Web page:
Middlesex by Jeffrey Eugenides is a dense, sprawling epic that successfully marries a unique family experience with Greek and American history. The story follows the Stephanides family from a small town in Greece to Detroit and finally suburban Grosse Pointe. The impetus for this trip back in time is a gender identity struggle by Calliope Stephanides. In other words, why exactly is Calliope a hermaphrodite?
Yes, the central subject matter of Middlesex is the incestuous relationships that cause a recessive gene to bubble up to the surface. So if you’re uncomfortable with sexuality, incest or hermaphrodites you may want to pass on Middlesex. However, that would be your loss because Eugenides does a brilliant job of making these topics accessible and relevant. I’m not the only one who thinks so, the Pulitzer Board thought so too.
The story starts out with an exploration of Greek history and a frightening look at the destruction of Smyrna in 1922. I’m always impressed when a writer makes me uncomfortable. And there are passages in this section of Middlesex that made me wince, to think and to appreciate what I have.
Desdemona and Lefty, a brother and sister, escape Smyrna and make their way to Detroit. Through Desdemona and Lefty we are immersed in a number of detailed and evocative vignettes that range from the conditions of the Ford automotive plant, to rum-running, to a nascent ‘Nation of Islam’ sect to the race riots of 1967. If there’s one flaw to Middlesex it’s the sometimes tenuous relationships that string these scenic detours together.
By this time you’re wondering when exactly you’re going to learn about Calliope. (A subconscious backseat ‘are we there yet?’ whine.) It’s a very clever device to keep the reader moving forward in the family history. In discussing Middlesex with others, it seems many had problems with this structure. They just “couldn’t get past the first 100 pages” or found it “too slow.” I say, stop to smell the roses! These sections, though disconnected from the plot, are pitch perfect. Say no to instant gratification and just enjoy the top notch writing.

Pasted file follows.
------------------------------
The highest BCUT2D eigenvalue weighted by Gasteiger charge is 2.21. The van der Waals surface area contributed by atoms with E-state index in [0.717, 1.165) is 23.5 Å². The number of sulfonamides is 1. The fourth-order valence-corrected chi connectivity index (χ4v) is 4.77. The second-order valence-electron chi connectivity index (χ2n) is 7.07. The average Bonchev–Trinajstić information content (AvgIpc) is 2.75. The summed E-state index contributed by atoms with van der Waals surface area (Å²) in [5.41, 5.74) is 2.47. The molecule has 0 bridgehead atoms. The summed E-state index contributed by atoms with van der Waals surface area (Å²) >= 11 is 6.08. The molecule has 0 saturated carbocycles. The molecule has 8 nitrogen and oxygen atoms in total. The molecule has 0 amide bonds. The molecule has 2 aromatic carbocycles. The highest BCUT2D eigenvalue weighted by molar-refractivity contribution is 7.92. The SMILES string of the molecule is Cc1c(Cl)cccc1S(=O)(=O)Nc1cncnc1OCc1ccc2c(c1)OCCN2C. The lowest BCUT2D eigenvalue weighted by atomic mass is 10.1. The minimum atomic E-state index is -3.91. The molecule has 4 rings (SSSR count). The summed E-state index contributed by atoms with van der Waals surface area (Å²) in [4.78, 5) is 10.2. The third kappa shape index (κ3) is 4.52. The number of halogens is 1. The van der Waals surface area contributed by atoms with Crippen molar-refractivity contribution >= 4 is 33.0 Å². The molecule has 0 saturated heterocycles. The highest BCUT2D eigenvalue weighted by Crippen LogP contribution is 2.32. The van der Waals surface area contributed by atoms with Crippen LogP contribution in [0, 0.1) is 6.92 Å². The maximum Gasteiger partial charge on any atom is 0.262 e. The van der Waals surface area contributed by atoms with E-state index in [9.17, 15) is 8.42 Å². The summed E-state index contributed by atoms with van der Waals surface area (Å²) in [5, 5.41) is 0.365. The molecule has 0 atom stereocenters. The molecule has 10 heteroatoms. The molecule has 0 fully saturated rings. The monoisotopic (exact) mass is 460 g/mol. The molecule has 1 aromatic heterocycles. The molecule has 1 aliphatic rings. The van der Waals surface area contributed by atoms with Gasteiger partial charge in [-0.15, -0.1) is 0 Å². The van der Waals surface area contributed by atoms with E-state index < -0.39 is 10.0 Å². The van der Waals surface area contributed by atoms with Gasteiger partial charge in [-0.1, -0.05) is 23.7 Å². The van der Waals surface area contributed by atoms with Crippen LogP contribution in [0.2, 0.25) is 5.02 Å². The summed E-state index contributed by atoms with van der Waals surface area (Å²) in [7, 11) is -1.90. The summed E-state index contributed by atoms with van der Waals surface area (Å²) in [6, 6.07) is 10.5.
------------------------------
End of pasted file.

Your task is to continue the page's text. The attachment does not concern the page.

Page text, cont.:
Sure enough, the next generation is introduced and we then ride along with Calliope’s parents, Milton and Tessie. It’s here that the novel shifts away from history and more toward interpersonal drama. The writing is too detailed and descriptive to ever devolve into a soap opera, but all the ingredients are there. We also begin to delve into Calliope’s formative years which finally culminates in an intense relationship with a redheaded female classmate dubbed the Obscure Object.
Then, finally, the payoff. Eugenides chronicles the awakening, struggle and journey of Calliope into adulthood. There’s no doubt that this part of the novel is compelling and gives Middlesex something other similar novels lack. Certainly you’ll remember this theme, but it’s what surrounds it that really has a lasting impact: the struggle for identity, the complex nature of family, the random events that bring about change in a person’s life.
One of my favorite books of 2007, I highly recommend Middlesex.